Flood insurance: What does it cover & when is it required?

Flood insurance covers the cost of repairs and other expenses if your home is damaged in a flood. While coverage isn't mandatory, some mortgage lenders require flood insurance if your home is in a high-risk flood zone.

Pat Howard 1600


Pat Howard

Pat Howard

Senior Editor & Licensed Home Insurance Expert

Pat Howard is a senior editor and licensed home insurance agent at Policygenius, where he specializes in homeowners insurance. His work and expertise has been featured in MarketWatch, Real Simple, Fox Business, VentureBeat, This Old House, Investopedia, Fatherly, Lifehacker, Better Homes & Garden, Property Casualty 360, and elsewhere.

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Flood insurance covers your home and personal belongings against water damage caused by flooding, including high tides, hurricane storm surge, heavy rain, and other sources of natural flooding. A typical homeowners insurance policy does not cover flood damage, so if you live in a flood zone or close to a body of water, you should consider filling in this important coverage gap with flood insurance.

Key Takeaways

  • Flood insurance can help cover the cost of cleanup, replacement, and repairs if your home is damaged in a flood.

  • If you live in a high-risk flood zone, your mortgage lender may require you to purchase flood insurance.

  • Most insurance providers offer flood insurance through the federal government’s National Flood Insurance Program (NFIP), though some companies sell their own private flood insurance.

  • The average cost of NFIP flood insurance is $738 per year, but your own rates will depend on your home’s location, size, build, and your deductible amount.

What is flood insurance?

If you own your home, you’ll need flood insurance to cover the cost of water damage caused by flooding. Homeowners insurance covers certain types of water damage, like if your water pipes burst and flood your basement, but it won’t cover water damage caused by high inland or coastal tides, flash floods, mudflow, or other causes of natural flooding.

To keep your flood insurance active, you need to pay annual premiums to your insurance company. If your home or any contents inside are damaged in a flood, you’ll need to file a flood insurance claim to get reimbursed. 

If your claim is accepted, you’ll receive your flood insurance payout only after you’ve paid your policy deductible, which is the amount you’re responsible for paying before insurance covers the remainder of the damage. 

If your flood insurance deductible is $2,000 and your home incurs $20,000 in flood damage, your insurance company will pay you the difference between your deductible and the total flood damage; in this case, $18,000.

Genius tip

Your flood insurance premiums are directly affected by your policy deductible amount. If you raise your flood insurance deductible, your rates will go down. If you lower your deductible, your rates will go up. The National Flood Insurance Program offers deductible options ranging from $1,000 to $10,000.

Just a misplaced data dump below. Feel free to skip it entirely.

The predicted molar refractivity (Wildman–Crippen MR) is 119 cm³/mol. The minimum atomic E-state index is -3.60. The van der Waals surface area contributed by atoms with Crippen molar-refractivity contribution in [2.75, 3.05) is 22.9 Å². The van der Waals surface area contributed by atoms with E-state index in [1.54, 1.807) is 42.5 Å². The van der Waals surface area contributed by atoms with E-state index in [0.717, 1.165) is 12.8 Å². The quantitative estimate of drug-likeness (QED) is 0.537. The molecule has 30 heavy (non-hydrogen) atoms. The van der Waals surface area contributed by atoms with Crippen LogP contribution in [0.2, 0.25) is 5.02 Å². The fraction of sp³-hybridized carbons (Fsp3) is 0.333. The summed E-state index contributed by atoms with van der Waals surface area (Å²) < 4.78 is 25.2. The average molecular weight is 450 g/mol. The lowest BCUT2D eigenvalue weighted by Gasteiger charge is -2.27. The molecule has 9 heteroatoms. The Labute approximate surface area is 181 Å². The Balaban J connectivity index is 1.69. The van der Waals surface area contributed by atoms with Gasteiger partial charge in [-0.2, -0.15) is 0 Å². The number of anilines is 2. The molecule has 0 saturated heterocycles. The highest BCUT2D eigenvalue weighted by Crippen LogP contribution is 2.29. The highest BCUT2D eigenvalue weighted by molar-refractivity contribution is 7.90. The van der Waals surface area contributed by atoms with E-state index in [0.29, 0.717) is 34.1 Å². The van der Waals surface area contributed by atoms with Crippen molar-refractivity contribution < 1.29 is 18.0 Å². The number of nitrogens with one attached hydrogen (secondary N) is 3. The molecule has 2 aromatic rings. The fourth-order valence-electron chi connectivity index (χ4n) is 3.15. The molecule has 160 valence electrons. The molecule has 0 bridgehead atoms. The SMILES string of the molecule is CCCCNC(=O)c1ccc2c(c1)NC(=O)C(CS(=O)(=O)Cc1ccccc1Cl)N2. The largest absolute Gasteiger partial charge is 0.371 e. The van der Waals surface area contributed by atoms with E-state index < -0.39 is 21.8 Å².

What does flood insurance cover?

Over 90% of flood insurance policies are written and financially backed by the National Flood Insurance Program, a government program run by the Federal Emergency Management Agency. [1]

While these policies are managed by FEMA, they’re purchased through private insurance companies, so you can often purchase NFIP flood insurance from your private home insurance company.

FEMA flood insurance includes two types of coverage with their own separate deductibles: building property coverage and personal property coverage.

Coverage typeWhat it doesCoverage limit
Building propertyPays to repair or rebuild your home or garage$250,000
Personal propertyPays to repair or replace damaged furniture, electronics, appliances, and other stuff you own$100,000

Building property coverage

Flood insurance covers flood damage to the structure of your home and any detached garages on your property through your policy’s building property coverage. In the event your house is flooded and your floors and walls are severely damaged, this coverage can pay to tear out and repair the damaged portion of your home. 

The following parts of your home are covered under building property coverage.

  • Your home’s structure and foundation

  • Built-in appliances

  • Furnaces and water heaters

  • Central air conditioners

  • Cabinets

  • Plumbing and electrical systems

  • Debris removal and cleanup  

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Personal property coverage

Flood insurance also covers your personal property inside the home if it’s damaged by a flood. If your belongings or valuables incur water damage, flood insurance can cover the cost of replacement or repairs.

With personal property coverage, the following items in your home are protected against flood damage:

  • Clothing

  • Furniture

  • Electronics

  • Window air conditioning units

  • Portable appliances

  • Washer and dryers

  • Freezers

  • Artwork, furs, jewelry, and watches

Expensive valuables like artwork, collectibles, jewelry, and watches have a special limit of liability of $2,500 in a standard NFIP policy. This means your insurance company will reimburse you a maximum of $2,500 if they’re lost or damaged in a flood. Considering a single piece of jewelry can easily cost more than that, try to keep valuables in an elevated area of your home if possible.